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The start of the semester is everybody’s favorite time of the year. With the Student Engineers’ Council (SEC) Career Fair marking the advent of the unofficial recruiting season for many companies, there’s no doubt that an unrecognized wave of anxiety rushes over our collective student body. While this season can often be stressful as students research companies, freshen up their resumes and try to figure out how to craft that perfect cover letter, sometimes it’s the little things that can make all the difference when landing that dream job.
Take advantage of every interaction
There are a myriad of ways to connect with companies outside of career fairs and regimentally apply to open job listings. Many on-campus organizations (SEC, IEEE, NSBE, etc.) host informal recruiting opportunities where company representatives come present, answer questions and take the time to get to know you beyond your resume. But wait, there’s more! By keeping up with companies and recruiters, you’ll learn of the sessions that they host to connect with students and provide further recruiting information. And even better than that, with COVID-19 forcing recruiters to connect virtually, you’re never more than a Zoom link away.
Understand the power of LinkedIn
Now that you’ve attended all of these events, learned all of these names and can recognize all of these faces in a crowd, it’s time to cash in on your hard work thus far. Even prior to the pandemic and subsequent move to virtual recruiting, LinkedIn was one of the most powerful tools that enabled me to connect with recruiters and make progress toward securing that summer internship.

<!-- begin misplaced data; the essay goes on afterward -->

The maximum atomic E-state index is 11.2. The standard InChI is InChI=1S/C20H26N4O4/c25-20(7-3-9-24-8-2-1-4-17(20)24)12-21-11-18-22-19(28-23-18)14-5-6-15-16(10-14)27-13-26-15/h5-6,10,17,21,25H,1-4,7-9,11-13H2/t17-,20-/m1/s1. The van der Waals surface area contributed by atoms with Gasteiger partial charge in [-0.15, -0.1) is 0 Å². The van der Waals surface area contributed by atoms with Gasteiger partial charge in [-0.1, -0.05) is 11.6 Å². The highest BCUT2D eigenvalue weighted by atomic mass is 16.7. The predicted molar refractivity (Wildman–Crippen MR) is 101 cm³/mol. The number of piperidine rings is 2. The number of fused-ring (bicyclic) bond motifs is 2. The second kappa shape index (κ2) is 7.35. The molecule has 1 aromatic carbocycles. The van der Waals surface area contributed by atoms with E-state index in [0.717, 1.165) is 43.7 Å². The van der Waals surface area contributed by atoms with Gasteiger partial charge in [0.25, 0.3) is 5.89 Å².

- Recruiters are always on their LinkedIn pages; it’s literally their jobs.
- After making that face-to-face (or screen-to-screen) connection, they are likely to remember you when they see your name and face pop up as a connection request.
- Adding a personal note when requesting to connect can make all the difference as you remind them about your conversation, your interests and a preliminary “thank you” for any help they could provide.
Don’t underestimate the power of a thank you note
In addition to connecting virtually and expressing your appreciation through digital means, recruiters love the personal touch that a handwritten note possesses. After connecting with a recruiter in November of my sophomore year and a few months of back-and-forth emailing, I wrote her a note thanking her for her help and guidance, even though I didn’t actually get the position I wanted. A year later at the SEC Career Fair, she picked me out of the crowd, introduced me to the hiring manager I had interviewed with six months prior, and informed me that she still kept that card (that I had long forgotten about) on her desk.
Writing her the note cost me no more than 15 minutes, minimal hand cramping, and the price of a postage stamp. But to this recruiter, it showed I cared to make the personal connection, so much so that she put her neck out for me, walked me through the recruitment process, and even mentored me that following summer — even after she transitioned to another company.
Make it less scary
In my experience, standing before an HR rep or an engineer at a career fair and spilling my life story and career ambitions can be a rather scary endeavor. But as I’ve grown and matured throughout college, I’ve learned that these people were students just like us only a few years ago. They’ve been in our shoes. As you begin to personalize the process for yourself, put in that little bit of work to stand out. It can make a huge difference in the future.